Democracy jeopardised by the euro crisis

Researchers say management of the euro crisis has been outsourced to economists and politics is running along a single track.

Alejandro Lorite Escorihuela and Filipe Pereira da Silva

Alejandro Lorite Escorihuela and Filipe Pereira da Silva

How do you put researchers in the citizens’ shoes and get them involved in political discussions? This was one of the questions Filipe Pereira da Silva and Alejandro Lorite Escorihuela, researchers at the Helsinki Collegium for Advanced Studies, asked themselves when following the deepening economic crisis and its impacts in their respective home countries, Portugal and Spain.

Small businesses are forced to close down, people sell hand-made goods and opt for recycling, beggars are an increasingly common sight, and youth unemployment soars to 50%. People effectively vanish from early-morning commuter buses.

“In Portugal, the government plans to raise the taxes of pensioners and low-income wage earners in some cases by 170% to 260%,” says Pereira da Silva. “Entrepreneurial aspirations are bulldozed with taxes, and cuts always target those worst off.”

Who takes on responsibility?

As the crisis dragged on, the researchers noticed something strange going on. In the euro countries, power was transferred to an undemocratically elected financial elite, and democracy began to be treated as a speed bump and burden in the crisis. Normal people, those no longer seen on the buses, seemed to have less and less say.

Pereira da Silva, a researcher of philosophy, and Lorite Escorihuela, a researcher of law, arranged a seminar on the topic and invited researchers from ten universities and a wide range of disciplines as speakers. The approach is ideal for the Collegium, which the two describe as the flagship of the University’s interdisciplinarity. “People should participate more, and researchers need to show the way.”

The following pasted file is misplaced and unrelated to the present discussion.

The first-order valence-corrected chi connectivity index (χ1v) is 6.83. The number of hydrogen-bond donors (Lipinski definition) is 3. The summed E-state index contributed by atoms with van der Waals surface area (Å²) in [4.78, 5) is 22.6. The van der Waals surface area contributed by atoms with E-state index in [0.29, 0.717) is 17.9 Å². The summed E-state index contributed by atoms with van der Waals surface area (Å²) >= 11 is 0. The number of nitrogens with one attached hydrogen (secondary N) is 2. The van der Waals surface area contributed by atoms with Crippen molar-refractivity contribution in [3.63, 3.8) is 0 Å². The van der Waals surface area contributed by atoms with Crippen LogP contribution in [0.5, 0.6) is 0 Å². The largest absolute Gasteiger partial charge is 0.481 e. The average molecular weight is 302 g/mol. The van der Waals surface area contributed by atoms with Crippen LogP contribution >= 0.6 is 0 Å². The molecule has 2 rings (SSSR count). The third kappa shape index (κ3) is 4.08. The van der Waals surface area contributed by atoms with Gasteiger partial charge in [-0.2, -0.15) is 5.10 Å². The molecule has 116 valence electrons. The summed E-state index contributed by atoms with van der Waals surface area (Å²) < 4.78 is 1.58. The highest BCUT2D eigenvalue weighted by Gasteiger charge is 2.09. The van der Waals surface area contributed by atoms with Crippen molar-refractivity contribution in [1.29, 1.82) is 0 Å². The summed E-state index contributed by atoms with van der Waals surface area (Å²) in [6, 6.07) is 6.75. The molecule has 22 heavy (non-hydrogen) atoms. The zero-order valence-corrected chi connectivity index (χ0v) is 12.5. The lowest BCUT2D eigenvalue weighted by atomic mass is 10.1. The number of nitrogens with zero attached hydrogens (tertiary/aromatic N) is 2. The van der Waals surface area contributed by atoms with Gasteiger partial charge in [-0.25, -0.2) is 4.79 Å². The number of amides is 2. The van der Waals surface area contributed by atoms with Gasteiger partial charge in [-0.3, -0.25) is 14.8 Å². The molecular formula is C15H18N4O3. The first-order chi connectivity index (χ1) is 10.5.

The two acedemics also criticise public debate for sharpening the contrast between southern and northern Europe and lament the disappearance of solidarity. The ambivalent attitude to Brussels is revealed now that an exit from the euro has also been brought up as an alternative.

The Dictatorship of Failure seminar, running from 15 to 16 November 2012, seeks ways to save democracy.

“We want to draw attention to the topic and force researchers to step out of their comfort zone. The economic crisis is not about gigantic debts but about the kind of society we want.”

Helsinki Collegium for Advanced Studies »»

The Dictatorship of Failure seminar »»

Research Database TUHAT: Filipe Pereira da Silva »»

Research Database TUHAT: Alejandro Lorite Escorihuela »»

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Text: Elina Mattila-Niemi
Photo: Ari Aalto
Translation: Language Services, University of Helsinki
University of Helsinki, digital communications

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